Why Everyone Needs To Take A 30-Day Vacation From Money

Dealing with financial matters is stressful. There’s a lot to do, know, plan, and track—and there are endless decisions to be made without the benefit of sufficient knowledge and expertise. Looking for a temporary break? Take a vacation from your money. You know: Shut it down, get away, let it go… at least for a while. Your reaction might be, “Great! I’m ready, but seriously…how can I take a vacation from my money? It sounds preposterous!”

But yes, there’s a pathway to this very wonderful state of separation and it’s not an irresponsible thing to do. But like all vacations, an appropriate amount of preparation is vital in order to really take away the stress and make the most out of your time away. After all, you wouldn’t show up at the airport and hop on a plane without taking all the steps necessary in advance.

Why do we take vacations? Reasons vary, but some common ones are: To change the scenery, rest, recharge our batteries, experience a change from our routine, allow our bodies and minds to relax and, as Stephen Covey says, to sharpen the saw. Take this list and transfer it to reasons behind taking a money vacation.

By taking time away from our money, we can take some of the ever-present pressure off and, as a result, have a more objective view of our money life. This bird’s-eye view gives us a better idea of what works and what might need fixing.

Let’s first address the steps necessary to take this 30-days money vacation. After you’ve taken care of these steps, you’re free as a bird (well, almost).

  1. Automate everything, from your utilities to your mortgage payment. Online banking and most companies provide the mechanism for autopay—and it’s easy.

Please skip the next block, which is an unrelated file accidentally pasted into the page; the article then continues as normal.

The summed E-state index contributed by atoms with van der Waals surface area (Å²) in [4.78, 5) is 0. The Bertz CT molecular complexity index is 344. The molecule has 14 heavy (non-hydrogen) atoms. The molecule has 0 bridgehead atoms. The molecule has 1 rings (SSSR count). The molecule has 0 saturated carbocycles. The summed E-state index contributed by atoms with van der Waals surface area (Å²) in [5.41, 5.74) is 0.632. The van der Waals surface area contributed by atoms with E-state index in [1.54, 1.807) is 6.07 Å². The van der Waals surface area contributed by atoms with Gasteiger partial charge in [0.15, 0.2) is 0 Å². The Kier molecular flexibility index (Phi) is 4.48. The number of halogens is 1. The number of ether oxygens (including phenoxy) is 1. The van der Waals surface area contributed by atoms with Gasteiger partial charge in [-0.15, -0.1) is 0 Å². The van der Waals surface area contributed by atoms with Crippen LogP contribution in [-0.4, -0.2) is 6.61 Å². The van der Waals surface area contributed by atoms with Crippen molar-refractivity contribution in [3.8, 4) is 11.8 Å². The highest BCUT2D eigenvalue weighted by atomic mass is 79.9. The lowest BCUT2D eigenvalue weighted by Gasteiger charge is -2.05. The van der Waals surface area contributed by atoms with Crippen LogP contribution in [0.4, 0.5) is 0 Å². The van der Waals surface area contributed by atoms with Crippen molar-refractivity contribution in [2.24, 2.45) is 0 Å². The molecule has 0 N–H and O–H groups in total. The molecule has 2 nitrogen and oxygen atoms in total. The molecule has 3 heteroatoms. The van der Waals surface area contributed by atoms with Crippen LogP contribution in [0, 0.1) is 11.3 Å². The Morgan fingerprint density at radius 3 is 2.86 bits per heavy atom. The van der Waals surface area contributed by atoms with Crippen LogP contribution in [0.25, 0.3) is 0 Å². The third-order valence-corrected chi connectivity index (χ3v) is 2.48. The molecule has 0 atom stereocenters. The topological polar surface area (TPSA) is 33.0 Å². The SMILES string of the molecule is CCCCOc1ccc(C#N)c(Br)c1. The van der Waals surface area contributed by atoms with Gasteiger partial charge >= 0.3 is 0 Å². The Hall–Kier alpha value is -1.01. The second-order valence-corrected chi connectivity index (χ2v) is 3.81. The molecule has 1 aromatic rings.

2. Set up direct deposit for your income. If you’re self-employed, set up the system with your bank to have customers send checks electronically or use credit cards to remit payments.
  3. Create a list of expenses that are outliers and cannot be automated. You’ll need this for peace of mind while you’re “away” by prepaying or making payment arrangements in advance.
  4. Reconcile your bank account to ensure that you know the exact amount in the bank. Then add the income you expect and subtract the autopay amounts due while you’re on vacation. This number will show you what your balance will be in the account when you “get back.” Again, for peace of mind.
  5. Create a special email account for all your bills. Direct these bills towards somewhere dedicated specifically to bill payment. This will concentrate your attention and reduce the possibility of missing something important.
  6. Convert paper billing to paperless. Let’s stop the flow of wasteful paper and make it an e-bill.

Now it’s time to assess your plan. You’ve assured your flow of income into you bank, you’ve settled your payments out. You’ve accounted for the outlier bills that cannot, for whatever reason, be automated and you’ve reconciled your bank balance to provide peace of mind. In addition, you’ve segregated all your bills to one email account so as not to lose or miss anything important and you’ve helped the planet by going paperless. Now, look for any last minute details—you know, like that insurance policy that only comes in once a year or the bill from the landscaper or repairman.

Time for Vacation!
Let your 30-day money vacation begin. Your role for the next 30 days is to forget everything about your money life. Let the system you’ve carefully designed work for you. Any errant bills or notices are to be stashed away for the next 30-days. Of course, we all want some kind of “insurance policy” against unexpected problems, so any IRS notices or registered letters need to be addressed, even while on vacation. The time you’ve previously devoted to dealing with money issues can now be focused on your relationships, leisure, fun or anything else that is not money-centric. You are to avoid making money decisions at almost all costs.

The Important Takeaways
After your vacation, take some time to assess so you can put yourself on a better money path moving forward. What did you get out of this experience? What did you learn? What needs to be addressed, altered or fixed? Consider how your attitude, attention, and point of view has been shifted by taking this time away from the day-to-day. Maybe you’ve found that you need some help or guidance of a professional who can assist you in wading through areas in which you lack expertise. Schedule your money vacation at least twice a year to help keep your “saw” sharp and attuned to what you really value.